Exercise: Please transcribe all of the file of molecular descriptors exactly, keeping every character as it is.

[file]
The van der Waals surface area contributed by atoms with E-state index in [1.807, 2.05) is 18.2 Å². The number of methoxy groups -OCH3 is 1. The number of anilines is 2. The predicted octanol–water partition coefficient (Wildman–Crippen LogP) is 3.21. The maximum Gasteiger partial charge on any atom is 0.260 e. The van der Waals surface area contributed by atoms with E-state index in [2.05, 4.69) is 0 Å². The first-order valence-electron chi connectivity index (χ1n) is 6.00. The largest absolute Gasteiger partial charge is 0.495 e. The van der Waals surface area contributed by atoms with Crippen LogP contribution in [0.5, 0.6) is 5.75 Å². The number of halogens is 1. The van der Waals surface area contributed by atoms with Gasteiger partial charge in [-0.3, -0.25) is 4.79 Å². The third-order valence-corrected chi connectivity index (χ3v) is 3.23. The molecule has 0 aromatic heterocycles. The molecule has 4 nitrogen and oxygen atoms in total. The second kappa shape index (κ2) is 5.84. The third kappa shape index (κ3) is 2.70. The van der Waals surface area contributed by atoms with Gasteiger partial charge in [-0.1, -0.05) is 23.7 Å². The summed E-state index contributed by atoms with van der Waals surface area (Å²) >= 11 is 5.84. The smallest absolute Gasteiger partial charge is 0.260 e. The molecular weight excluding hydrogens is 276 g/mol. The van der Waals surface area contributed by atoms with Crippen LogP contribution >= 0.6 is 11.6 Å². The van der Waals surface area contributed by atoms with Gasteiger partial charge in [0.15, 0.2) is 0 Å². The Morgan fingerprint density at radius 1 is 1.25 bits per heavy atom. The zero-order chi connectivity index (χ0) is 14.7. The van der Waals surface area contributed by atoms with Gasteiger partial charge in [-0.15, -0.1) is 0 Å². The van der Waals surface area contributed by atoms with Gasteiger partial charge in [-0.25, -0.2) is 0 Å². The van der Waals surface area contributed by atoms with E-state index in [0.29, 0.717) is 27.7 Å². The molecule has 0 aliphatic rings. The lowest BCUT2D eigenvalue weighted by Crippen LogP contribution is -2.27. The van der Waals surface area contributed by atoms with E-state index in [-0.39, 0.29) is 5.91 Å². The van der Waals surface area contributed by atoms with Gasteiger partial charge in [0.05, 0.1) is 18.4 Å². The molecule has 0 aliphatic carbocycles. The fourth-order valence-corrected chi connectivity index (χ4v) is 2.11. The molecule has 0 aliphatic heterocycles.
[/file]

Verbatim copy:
The van der Waals surface area contributed by atoms with E-state index in [1.807, 2.05) is 18.2 Å². The number of methoxy groups -OCH3 is 1. The number of anilines is 2. The predicted octanol–water partition coefficient (Wildman–Crippen LogP) is 3.21. The maximum Gasteiger partial charge on any atom is 0.260 e. The van der Waals surface area contributed by atoms with E-state index in [2.05, 4.69) is 0 Å². The first-order valence-electron chi connectivity index (χ1n) is 6.00. The largest absolute Gasteiger partial charge is 0.495 e. The van der Waals surface area contributed by atoms with Crippen LogP contribution in [0.5, 0.6) is 5.75 Å². The number of halogens is 1. The van der Waals surface area contributed by atoms with Gasteiger partial charge in [-0.3, -0.25) is 4.79 Å². The third-order valence-corrected chi connectivity index (χ3v) is 3.23. The molecule has 0 aromatic heterocycles. The molecule has 4 nitrogen and oxygen atoms in total. The second kappa shape index (κ2) is 5.84. The third kappa shape index (κ3) is 2.70. The van der Waals surface area contributed by atoms with Gasteiger partial charge in [-0.1, -0.05) is 23.7 Å². The summed E-state index contributed by atoms with van der Waals surface area (Å²) >= 11 is 5.84. The smallest absolute Gasteiger partial charge is 0.260 e. The molecular weight excluding hydrogens is 276 g/mol. The van der Waals surface area contributed by atoms with Crippen LogP contribution >= 0.6 is 11.6 Å². The van der Waals surface area contributed by atoms with Gasteiger partial charge in [0.15, 0.2) is 0 Å². The Morgan fingerprint density at radius 1 is 1.25 bits per heavy atom. The zero-order chi connectivity index (χ0) is 14.7. The van der Waals surface area contributed by atoms with Gasteiger partial charge in [-0.15, -0.1) is 0 Å². The van der Waals surface area contributed by atoms with Gasteiger partial charge in [-0.25, -0.2) is 0 Å². The van der Waals surface area contributed by atoms with E-state index in [0.29, 0.717) is 27.7 Å². The molecule has 0 aliphatic rings. The lowest BCUT2D eigenvalue weighted by Crippen LogP contribution is -2.27. The van der Waals surface area contributed by atoms with E-state index in [-0.39, 0.29) is 5.91 Å². The van der Waals surface area contributed by atoms with Gasteiger partial charge in [0.05, 0.1) is 18.4 Å². The molecule has 0 aliphatic carbocycles. The fourth-order valence-corrected chi connectivity index (χ4v) is 2.11. The molecule has 0 aliphatic heterocycles.